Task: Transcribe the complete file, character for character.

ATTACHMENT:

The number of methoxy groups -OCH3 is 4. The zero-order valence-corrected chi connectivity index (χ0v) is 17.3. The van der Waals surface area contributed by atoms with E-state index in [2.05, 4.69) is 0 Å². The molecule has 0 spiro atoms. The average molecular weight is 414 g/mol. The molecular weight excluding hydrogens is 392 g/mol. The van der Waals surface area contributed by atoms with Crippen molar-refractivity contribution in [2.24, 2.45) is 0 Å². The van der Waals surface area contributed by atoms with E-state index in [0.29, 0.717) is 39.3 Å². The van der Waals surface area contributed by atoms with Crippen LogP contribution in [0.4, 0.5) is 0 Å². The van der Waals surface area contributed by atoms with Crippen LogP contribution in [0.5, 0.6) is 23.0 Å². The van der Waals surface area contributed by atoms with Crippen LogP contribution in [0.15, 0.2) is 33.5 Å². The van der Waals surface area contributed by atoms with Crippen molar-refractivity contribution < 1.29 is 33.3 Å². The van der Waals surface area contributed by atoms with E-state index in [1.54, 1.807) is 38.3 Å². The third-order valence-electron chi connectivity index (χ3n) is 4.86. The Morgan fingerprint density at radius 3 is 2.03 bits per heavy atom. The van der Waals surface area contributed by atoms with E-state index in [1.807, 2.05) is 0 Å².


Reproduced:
The number of methoxy groups -OCH3 is 4. The zero-order valence-corrected chi connectivity index (χ0v) is 17.3. The van der Waals surface area contributed by atoms with E-state index in [2.05, 4.69) is 0 Å². The molecule has 0 spiro atoms. The average molecular weight is 414 g/mol. The molecular weight excluding hydrogens is 392 g/mol. The van der Waals surface area contributed by atoms with Crippen molar-refractivity contribution in [2.24, 2.45) is 0 Å². The van der Waals surface area contributed by atoms with E-state index in [0.29, 0.717) is 39.3 Å². The van der Waals surface area contributed by atoms with Crippen LogP contribution in [0.4, 0.5) is 0 Å². The van der Waals surface area contributed by atoms with Crippen LogP contribution in [0.5, 0.6) is 23.0 Å². The van der Waals surface area contributed by atoms with Crippen LogP contribution in [0.15, 0.2) is 33.5 Å². The van der Waals surface area contributed by atoms with Crippen molar-refractivity contribution < 1.29 is 33.3 Å². The van der Waals surface area contributed by atoms with E-state index in [1.54, 1.807) is 38.3 Å². The third-order valence-electron chi connectivity index (χ3n) is 4.86. The Morgan fingerprint density at radius 3 is 2.03 bits per heavy atom. The van der Waals surface area contributed by atoms with E-state index in [1.807, 2.05) is 0 Å².